Archive for the ‘ Triton ’ Category

Triton and Neptune: 20 years since Voyager, 6 years before New Horizons – with Dr. Paul Schenk

Editor’s Note: It is really a pleasure for me to watch the Beyond the Cradle family getting bigger…

Our most recent collaborator is, currently, a staff scientist at the Lunar and Planetary Institute in Houston Texas. Paul Schenk has been mapping the icy satellites of the outer planets since graduate school days at Washington University in Saint Louis and is currently assisting the New Horizons team plan Pluto encounter observations for July 2015.  Read his full profile back at the Collaborators Lounge, now…let us follow Dr. Schenk on a ride to Triton…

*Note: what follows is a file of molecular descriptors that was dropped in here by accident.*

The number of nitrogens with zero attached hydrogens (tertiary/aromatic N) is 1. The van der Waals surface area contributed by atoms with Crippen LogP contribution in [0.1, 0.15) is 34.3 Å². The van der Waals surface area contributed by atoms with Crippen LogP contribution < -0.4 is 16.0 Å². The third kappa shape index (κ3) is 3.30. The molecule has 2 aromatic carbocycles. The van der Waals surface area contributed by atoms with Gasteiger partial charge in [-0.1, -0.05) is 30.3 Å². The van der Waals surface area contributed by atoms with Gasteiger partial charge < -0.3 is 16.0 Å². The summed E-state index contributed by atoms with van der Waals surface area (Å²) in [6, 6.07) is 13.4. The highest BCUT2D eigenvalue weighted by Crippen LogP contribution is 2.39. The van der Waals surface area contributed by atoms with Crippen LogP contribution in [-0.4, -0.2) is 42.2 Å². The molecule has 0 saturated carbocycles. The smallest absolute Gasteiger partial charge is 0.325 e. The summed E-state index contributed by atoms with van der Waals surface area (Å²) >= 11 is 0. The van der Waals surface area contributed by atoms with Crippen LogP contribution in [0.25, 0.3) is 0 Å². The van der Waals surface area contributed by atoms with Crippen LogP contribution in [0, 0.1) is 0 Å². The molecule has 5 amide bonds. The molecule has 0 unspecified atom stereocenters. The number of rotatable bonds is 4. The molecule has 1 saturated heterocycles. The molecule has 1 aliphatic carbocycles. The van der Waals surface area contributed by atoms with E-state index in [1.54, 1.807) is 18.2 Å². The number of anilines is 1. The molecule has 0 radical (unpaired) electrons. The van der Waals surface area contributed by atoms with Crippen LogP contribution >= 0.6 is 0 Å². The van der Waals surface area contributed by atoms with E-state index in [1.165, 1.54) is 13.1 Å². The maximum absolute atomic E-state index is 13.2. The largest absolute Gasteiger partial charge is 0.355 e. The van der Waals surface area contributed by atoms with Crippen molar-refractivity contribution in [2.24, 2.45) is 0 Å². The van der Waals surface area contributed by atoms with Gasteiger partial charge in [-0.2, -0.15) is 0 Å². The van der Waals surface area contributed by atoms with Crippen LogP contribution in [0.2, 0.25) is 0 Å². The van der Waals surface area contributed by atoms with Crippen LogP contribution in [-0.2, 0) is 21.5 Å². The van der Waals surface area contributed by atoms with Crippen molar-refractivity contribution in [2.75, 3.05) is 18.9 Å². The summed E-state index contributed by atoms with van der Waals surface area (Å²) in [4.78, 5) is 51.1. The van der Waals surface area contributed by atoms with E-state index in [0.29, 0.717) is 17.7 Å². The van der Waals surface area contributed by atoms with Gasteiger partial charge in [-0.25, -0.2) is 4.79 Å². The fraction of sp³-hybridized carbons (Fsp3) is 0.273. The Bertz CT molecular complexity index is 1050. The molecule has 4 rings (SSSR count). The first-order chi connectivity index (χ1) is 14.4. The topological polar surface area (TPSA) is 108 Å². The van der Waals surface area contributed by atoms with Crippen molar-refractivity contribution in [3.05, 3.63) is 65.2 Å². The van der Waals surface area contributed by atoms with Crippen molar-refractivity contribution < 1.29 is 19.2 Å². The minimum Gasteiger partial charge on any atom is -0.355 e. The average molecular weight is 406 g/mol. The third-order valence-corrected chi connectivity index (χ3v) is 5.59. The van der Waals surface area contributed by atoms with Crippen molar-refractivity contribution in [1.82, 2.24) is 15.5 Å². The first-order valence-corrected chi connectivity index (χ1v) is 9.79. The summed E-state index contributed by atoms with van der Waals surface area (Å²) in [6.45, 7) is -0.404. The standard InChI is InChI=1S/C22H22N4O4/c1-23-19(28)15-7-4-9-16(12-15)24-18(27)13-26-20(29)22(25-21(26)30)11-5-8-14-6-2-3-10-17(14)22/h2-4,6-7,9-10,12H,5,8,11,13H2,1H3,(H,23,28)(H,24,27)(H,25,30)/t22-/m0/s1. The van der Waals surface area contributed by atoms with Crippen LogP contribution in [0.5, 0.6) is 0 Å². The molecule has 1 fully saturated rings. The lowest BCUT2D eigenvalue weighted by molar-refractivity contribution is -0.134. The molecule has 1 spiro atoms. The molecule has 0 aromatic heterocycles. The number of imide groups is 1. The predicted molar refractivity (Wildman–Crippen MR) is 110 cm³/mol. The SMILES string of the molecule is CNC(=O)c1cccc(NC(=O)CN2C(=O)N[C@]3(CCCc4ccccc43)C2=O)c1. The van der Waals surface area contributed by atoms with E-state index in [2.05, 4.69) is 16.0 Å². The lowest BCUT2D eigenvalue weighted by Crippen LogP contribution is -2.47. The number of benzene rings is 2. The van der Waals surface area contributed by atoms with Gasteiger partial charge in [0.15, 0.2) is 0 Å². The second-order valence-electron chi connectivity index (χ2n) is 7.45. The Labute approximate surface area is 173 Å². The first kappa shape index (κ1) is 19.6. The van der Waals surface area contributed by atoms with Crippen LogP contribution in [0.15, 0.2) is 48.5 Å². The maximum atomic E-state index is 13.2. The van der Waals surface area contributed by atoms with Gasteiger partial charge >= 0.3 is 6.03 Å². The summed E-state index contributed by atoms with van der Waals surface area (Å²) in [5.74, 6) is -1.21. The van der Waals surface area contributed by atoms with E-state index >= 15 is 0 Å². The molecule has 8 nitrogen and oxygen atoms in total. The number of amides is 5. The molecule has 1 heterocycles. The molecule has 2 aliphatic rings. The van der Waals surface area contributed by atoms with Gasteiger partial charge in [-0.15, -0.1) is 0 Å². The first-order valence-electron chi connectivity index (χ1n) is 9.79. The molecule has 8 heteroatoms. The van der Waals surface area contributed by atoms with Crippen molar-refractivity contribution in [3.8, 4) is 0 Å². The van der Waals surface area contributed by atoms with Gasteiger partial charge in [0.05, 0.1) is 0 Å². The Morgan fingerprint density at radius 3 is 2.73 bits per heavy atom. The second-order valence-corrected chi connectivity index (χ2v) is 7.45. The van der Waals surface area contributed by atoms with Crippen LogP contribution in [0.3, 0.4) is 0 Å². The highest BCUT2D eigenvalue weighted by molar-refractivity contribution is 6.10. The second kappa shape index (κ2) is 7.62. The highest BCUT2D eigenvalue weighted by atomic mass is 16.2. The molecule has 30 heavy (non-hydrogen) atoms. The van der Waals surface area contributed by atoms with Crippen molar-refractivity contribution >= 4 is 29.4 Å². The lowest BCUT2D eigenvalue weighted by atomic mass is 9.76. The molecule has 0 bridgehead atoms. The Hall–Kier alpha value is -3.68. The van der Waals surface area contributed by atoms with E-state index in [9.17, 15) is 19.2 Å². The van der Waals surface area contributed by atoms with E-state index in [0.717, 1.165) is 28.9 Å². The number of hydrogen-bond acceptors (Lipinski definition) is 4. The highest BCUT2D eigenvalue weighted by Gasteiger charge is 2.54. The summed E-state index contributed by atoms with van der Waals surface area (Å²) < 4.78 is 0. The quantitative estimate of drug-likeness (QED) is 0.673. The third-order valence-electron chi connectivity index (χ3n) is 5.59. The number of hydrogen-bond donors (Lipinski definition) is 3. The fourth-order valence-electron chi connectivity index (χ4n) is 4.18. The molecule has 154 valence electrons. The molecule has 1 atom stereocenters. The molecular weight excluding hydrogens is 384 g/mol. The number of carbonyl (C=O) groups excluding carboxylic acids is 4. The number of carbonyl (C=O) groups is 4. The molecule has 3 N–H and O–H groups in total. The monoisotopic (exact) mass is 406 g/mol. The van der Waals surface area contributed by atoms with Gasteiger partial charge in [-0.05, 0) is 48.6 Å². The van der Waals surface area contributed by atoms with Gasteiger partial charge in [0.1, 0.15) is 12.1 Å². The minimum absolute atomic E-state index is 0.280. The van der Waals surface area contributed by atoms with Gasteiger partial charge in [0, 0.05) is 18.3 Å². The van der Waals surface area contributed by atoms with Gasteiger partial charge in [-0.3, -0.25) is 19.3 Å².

ppsThis August will mark 20 years since Voyager 2 ended its main mission with a hair-raising pass over the north pole of Neptune.  While Voyager continues to report on conditions far from the Sun, its 10 year tour of the Outer Planets ending at Neptune was a benchmark in human exploration.   The last solid object that Voyager encountered was Neptune’s exotic moon Triton.  Slightly smaller than Earth’s Moon, Triton could not be more different.  Coated in alien ices of frozen carbon monoxide, nitrogen, methane, and corbon dioxide, among others, Triton also has a geologic history just as alien and youthful as Europa and Enceladus.  I have generated new topographic data from these old images, and shown here as a simulated fly over of the surface, give us a fresh perspective on this bitterly cold moon, chilled to a lonely 35 degrees above absolute zero near the edge of the Solar System:

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